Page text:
Cougars with kinked tails and other signs of inbreeding have been noted, and the issue is a concern to biologists.

One issue doesn’t seem to be a problem: What to eat.

“There appears to be sufficient prey,” Beatriz-Cholo said. The big cats consume mule deer which exist in sufficient numbers to feed them and support 13 kitten who were born in five litters last year. P-19’s kittens are pictured above. Of course the cougars will eat other smaller prey but a large deer, weighing

more than 100 pounds is the best prey option.

99th Cougar Captured and Tagged for Santa Monica Mountains Study; But Monrovia the Cougar Found Dead

A three-year old 75 pound female is the latest study animal in the ongoing National Park Service (NPS) study of urban cougars (also known and mountain lions and pumas).. NPS and news reports say she was captured September 8 in the western part of the Santa Monica Mountains. The range includes major freeways such as the 101 and 405 and is also heavily populated. The sedated cat was examined by vets, given an ear tag, weighed and had biological samples taken. Her parents are undetermined as of now and she may be offspring of one or even two of the other cats in the study, of which 13 are currently collared.

P-99 under human scrutiny after her September 8th capture. The cat is now part of a 20-year-old National Park Service study examining the wild predators in a mixed urban and wild environment. Just over one dozen cats are collared in the survey,

Confined space, human proximity and inter-cat conflict have led to the deaths of many cats in the study, which has been ongoing for about 20 years. The study began when a pair of the big cats delivered a litter. The male P-1 eventually killed the female and her kittens.

The cats are numbered sequentially and the P stands for Puma which is the most standard name in the science community. Pumas are known to have the most names of any other cat. Puma, mountain lion, cougar and catamount are among the more common but there are many others. The cats also have the greatest north-south range of any cat and are found from Canada and Alaska down to most of South America.

A mountain lion rescued in Monrovia during the Bobcat Fire was found dead, authorities announced Friday.
Monrovia the cougar burned in the Bobcat Fire survived about 10 months after her release but was recently found dead.

It was not all good news however. Monrovia, a female rescued from the Bobcat Fire was rehabilitated and released. She survived for about 10 months and seemed to be doing well, including gaining weight. However she was recently found dead. A necropsy (animal autopsy) was inconclusive. She was estimated to be about 6 years old and cougars rarely live past 10.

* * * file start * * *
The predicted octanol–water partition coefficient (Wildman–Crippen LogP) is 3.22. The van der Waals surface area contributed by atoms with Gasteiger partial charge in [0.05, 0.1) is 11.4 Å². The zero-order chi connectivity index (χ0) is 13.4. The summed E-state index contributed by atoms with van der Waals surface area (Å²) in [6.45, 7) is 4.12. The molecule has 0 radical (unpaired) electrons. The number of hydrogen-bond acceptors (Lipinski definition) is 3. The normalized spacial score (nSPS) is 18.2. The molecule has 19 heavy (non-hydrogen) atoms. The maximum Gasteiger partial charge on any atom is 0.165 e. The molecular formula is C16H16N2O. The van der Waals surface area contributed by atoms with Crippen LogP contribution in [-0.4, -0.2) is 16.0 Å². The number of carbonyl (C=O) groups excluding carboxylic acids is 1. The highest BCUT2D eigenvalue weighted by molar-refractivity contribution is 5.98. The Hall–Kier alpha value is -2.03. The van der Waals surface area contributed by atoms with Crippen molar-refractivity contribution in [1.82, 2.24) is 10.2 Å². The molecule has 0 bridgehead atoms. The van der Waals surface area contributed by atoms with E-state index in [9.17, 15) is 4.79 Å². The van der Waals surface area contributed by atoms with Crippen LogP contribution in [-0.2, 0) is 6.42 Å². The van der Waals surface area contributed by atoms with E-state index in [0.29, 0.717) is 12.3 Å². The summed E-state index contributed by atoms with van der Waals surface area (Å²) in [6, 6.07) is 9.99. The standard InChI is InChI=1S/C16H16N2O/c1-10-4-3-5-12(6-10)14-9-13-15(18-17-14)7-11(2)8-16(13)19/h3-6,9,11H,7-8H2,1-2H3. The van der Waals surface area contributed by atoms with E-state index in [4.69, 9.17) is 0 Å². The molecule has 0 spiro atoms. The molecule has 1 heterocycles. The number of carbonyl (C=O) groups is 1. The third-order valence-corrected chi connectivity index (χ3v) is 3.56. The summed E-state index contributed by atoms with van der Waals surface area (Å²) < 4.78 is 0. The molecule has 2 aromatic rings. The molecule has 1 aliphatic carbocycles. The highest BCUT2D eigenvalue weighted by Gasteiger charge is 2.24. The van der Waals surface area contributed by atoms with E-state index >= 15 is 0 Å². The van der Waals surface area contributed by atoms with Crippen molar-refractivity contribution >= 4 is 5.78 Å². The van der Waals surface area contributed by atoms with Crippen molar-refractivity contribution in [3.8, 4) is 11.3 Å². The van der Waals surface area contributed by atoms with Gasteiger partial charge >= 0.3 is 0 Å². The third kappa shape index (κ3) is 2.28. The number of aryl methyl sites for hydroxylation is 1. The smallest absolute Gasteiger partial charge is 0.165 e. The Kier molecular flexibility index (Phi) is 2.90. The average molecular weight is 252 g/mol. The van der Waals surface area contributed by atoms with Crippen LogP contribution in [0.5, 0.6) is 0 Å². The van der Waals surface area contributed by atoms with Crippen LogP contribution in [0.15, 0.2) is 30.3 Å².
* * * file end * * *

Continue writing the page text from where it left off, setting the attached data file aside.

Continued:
News Roundup: Stories of Interest You May Have Missed

Feds Charge Woman Who Stood Too Close to a Grizzly Bear in Yellowstone

An Illinois woman is in hot water after standing too close to a grizzly bear sow and her cubs. The woman was part of a tourist group in Yellowstone Park last spring. Everyone else in the group maintained the mandatory distance from the bears but the woman faces federal charges alleging she stayed too close to the bears and the sow became anxious. The woman was identified after she posted photos on social media.


Attempt to Breed Rare Sumatran Tiger Proves Fatal At Zoo

A breeding introduction at a zoo in Washington State turned deadly for the female tiger, the zoo says. Kirana, a Sumatran Tiger, was being introduced to Raja in an attempt to help increase numbers of the badly endangered tiger subspecies but the pair fought and Kirana received fatal injuries. Sumatran tigers are the smallest tiger subspecies and only an estimated 350 remain in the wild.


Orphaned Elephant Returns to Introduce Her Newborn to Human Rescuers

An orphaned elephant who was hand raised by human rescuers gave birth some years after her return to the wild and chose that very day to return to the keepers who raised her, bringing her newborn along. The story is courtesy of the Sheldrick Wildlife Trust in Kenya which is a successful rescuer of orpaned elephants.


Terrified Woman Nevertheless Helps Capture Rare Blond Rattlesnale

A terrified Mississippi woman overcame her fear of snakes to help in the capture of an extremely rare blond timber rattlesnake. Experts have no idea how rare such snakes are but guessed that only one would hatch out of thousands of eggs and the survival rate would be extraordinarily low because they lack the coloration to avoid predators,


More stories to follow soon

SARS-Covid 2 Among Topics as Wildlife Veterinarians Hold Conference